Authors: Susan Barrie
‘I know. And — Julio, you do love her, don’t you?’
‘I think I have loved her more since you came into our lives,’ he admitted, a little strangely. ‘You see, my marriage bewildered me, recoiled on me. Everything about it made me resentful, and I’m afraid I’ve allowed a certain amount of resentment to affect my attitude to Gia. But you can teach me to look upon her in a different light
— you have already done that. ’
‘You must love Gia,’ she whispered. ‘We will both love Gia!’
‘And one of these days-----------‘ he began, but she
colored so much that he refrained, and kissed her long and passionately instead.
Suddenly she realized that she hadn’t even asked him how he had got there, and when he had arrived. When he admitted that he had followed her almost immediately and spent the night before at the local inn, because it had been too late to look her up in the cottage, the further realization struck home that it was so early that he probably hadn’t had any breakfast.
‘Food is unimportant when you’re in love, ’ he told her, a faint twinkle in his dark eyes. ‘And in any case, my dearest heart, I can never feel sufficiently grateful to a sleepless night that caused me to get up early and determine to start looking for you without delay, and by good luck I saw you as soon as you started down that cliff path. ’
‘I think it was because I haven’t had any breakfast either that I felt a bit dizzy, ’ she explained. ‘I don’t ever remember losing my nerve like that before. ’
He drew her to her feet.
‘And how much food did you have yesterday?’
‘I — I can’t quite remember!’ She dimpled suddenly, feeling so radiantly happy that everything had suddenly become a joke, a huge and glorious joke. ‘I think I opened one or two tins, but I don’t remember sampling the contents. And Mrs. Pendenis’s youngest was preoccupied with the dentist, so she couldn’t come up to cook or do any cleaning. ’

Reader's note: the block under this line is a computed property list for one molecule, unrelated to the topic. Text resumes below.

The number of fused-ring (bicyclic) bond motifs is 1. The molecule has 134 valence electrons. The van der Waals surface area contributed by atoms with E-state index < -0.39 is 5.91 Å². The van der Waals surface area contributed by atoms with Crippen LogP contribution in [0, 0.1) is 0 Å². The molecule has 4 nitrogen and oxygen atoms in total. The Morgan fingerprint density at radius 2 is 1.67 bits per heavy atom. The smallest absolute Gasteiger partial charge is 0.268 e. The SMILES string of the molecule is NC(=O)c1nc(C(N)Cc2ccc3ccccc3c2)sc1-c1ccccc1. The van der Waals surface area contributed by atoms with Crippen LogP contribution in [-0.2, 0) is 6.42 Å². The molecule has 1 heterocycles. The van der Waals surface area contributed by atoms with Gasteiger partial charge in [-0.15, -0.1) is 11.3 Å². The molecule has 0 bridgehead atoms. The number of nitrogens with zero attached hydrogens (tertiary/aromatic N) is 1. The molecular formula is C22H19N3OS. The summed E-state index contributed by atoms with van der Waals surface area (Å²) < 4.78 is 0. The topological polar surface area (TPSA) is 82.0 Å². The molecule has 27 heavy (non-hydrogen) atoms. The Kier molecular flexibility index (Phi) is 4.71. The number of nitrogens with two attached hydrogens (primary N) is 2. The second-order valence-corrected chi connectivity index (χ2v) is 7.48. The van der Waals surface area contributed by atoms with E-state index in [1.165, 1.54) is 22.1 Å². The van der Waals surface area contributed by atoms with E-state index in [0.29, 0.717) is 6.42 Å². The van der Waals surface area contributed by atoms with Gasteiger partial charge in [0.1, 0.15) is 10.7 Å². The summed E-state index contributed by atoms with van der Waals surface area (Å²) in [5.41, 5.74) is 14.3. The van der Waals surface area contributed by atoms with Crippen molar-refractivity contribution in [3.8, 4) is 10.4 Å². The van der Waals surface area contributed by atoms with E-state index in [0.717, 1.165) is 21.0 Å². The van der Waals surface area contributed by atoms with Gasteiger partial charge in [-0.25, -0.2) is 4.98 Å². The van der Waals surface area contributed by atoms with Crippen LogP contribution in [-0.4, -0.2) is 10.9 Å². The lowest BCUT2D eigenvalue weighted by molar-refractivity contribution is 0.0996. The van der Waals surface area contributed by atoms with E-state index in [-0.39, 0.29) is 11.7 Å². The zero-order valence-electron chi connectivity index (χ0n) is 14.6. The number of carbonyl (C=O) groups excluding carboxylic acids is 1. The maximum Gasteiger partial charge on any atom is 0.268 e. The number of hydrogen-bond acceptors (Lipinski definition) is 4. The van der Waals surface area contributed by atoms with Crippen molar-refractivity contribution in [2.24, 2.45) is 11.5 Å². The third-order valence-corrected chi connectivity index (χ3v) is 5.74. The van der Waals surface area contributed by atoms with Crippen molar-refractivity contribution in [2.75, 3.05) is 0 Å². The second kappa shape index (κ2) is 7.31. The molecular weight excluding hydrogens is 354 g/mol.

Julio looked puzzled.
‘I’ll confess I can’t see the connection between a Mrs. Pendennis — who sounds as if she might be some sort of a daily help! — her youngest’s toothache, and your not sampling the contents of the tins you opened! But if this same daily help isn’t due to arrive soon, don’t you think we ought to go in and concoct something in the nature of breakfast for both of us? I presume, Miss Waring, that you can make coffee, if nothing else, and after that we can go to my inn and have breakfast. ’
‘But that would make the villagers talk,’ she said, dimpling afresh. ‘No, Dr. Fernandez, I will cook breakfast
— an English bacon and egg breakfast! — and we will both eat it, and then if Mrs. Pendennis doesn’t arrive I’d better start tidying up the cottage.’ She looked up at it. ‘I thought it an ugly cottage when I arrived, but I don’t think so now. I think,’ breathlessly, ‘that it’s a lovely cottage!’ He looked up at it, too; and then he observed in a smooth tone, as he drew her close to him once more:
‘ Your friend Miss Tracey offered it to me as a honeymoon cottage, but I explained that I would have to take you straight back to Madrid, as there are a great many things there which I have to attend to during the next week or so. But the most important thing I have to attend to is to get you safely married to me, and after that we will be delighted to have her, and then go off somewhere where we can be really alone. . . .’ He looked deep into her eyes, longingly, searchingly. ‘Do you yearn, as I do, for the moment when we will be really alone, and really the property of each other, my golden-headed Lisa?’ She put back that same golden head against his shoulder, and looked up at him.
‘You know I do! ’ she said, so simply that he crushed his mouth hungrily against hers. And for fully another five minutes they forgot about breakfast, and Mrs. Pendennis, toiling up the hill from the village, wondered whether there was something wrong with her eyesight.